We arrive in San Diego before lunch, sometimes just after regular breakfast hours in California, and we go to our hotel. We could easily have a second breakfast, but we try to remind ourselves we're not Hobbits.
It's Tuesday on the A.M, and we check in at the hotel.

Now what?
---

Tuesday is our free-pre-con-day, so we can take it easy and recover from the jet lag. With the four hour difference from São Paulo time, it's very easy to get up early in the morning while in San Diego, even with little sleep the night before, but we need this first day to be low key because our trip is long and before 10 pm on Tuesday we're already dead tired. We usually meet some friends for an early dinner (we're not the only international artists that arrive one day early to recover from jet lag, so there's always someone about, and our friends who work at many of the publishers arrive earlier to set up the publisher's booth on Mondays and Tuesdays), have some drinks at the hotel bar and crash at the room early.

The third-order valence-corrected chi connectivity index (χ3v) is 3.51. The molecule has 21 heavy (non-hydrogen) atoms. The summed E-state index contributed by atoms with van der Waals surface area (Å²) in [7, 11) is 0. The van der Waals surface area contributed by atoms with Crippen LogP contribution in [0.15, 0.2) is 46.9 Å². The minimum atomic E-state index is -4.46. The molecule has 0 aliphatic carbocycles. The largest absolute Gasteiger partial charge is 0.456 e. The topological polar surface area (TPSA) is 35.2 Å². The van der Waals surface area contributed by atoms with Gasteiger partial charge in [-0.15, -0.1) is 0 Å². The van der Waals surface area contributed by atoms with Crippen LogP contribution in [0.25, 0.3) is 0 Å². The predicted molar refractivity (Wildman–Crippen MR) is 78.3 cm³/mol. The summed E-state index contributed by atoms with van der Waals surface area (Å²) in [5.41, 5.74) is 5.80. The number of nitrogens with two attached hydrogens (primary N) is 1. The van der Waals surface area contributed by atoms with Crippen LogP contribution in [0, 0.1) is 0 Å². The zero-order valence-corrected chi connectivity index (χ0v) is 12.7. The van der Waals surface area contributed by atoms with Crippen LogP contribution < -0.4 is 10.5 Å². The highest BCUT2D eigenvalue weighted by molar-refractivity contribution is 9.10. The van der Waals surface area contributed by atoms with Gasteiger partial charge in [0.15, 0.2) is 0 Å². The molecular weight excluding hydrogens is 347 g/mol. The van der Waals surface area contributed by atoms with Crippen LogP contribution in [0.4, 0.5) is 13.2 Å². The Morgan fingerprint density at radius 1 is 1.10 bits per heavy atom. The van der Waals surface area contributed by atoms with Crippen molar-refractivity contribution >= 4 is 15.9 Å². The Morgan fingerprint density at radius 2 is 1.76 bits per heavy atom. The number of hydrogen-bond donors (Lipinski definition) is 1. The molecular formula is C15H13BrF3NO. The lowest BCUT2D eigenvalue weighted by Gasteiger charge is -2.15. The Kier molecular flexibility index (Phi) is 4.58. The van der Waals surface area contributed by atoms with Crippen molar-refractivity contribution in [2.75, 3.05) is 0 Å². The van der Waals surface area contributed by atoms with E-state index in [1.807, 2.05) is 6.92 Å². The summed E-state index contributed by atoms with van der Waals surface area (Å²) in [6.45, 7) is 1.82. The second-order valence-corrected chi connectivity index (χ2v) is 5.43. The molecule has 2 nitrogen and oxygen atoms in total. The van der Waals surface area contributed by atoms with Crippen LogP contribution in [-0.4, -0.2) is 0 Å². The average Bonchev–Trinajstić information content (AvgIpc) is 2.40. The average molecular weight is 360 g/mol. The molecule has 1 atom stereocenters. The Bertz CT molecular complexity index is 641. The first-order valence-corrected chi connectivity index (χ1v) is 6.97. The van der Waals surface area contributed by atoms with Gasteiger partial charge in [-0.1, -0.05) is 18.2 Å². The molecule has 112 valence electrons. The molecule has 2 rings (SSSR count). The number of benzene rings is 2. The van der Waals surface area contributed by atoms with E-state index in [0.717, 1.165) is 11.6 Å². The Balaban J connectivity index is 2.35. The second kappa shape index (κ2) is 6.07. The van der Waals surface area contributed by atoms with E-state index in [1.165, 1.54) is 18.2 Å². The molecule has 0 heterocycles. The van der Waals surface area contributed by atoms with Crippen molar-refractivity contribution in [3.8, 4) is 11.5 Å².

Wednesday is when our job begins.
Before Comic Con became this crazy giant thing, we did all sorts of different things on Tuesdays. For some years, staying at the Hostel, we would hang around with foreigners from all over the world who came to San Diego because of the beaches and the weather. We would have to explain to them that we were there for this comic book convention that happened around the corner (the Hostel is right there on Fifth Avenue at the Gaslamp District), and the ones we managed to leave curious would say over the course of that week that one day they decided to try out that Comic Con thing, went there and bought tickets right then and there and got in. They had fun.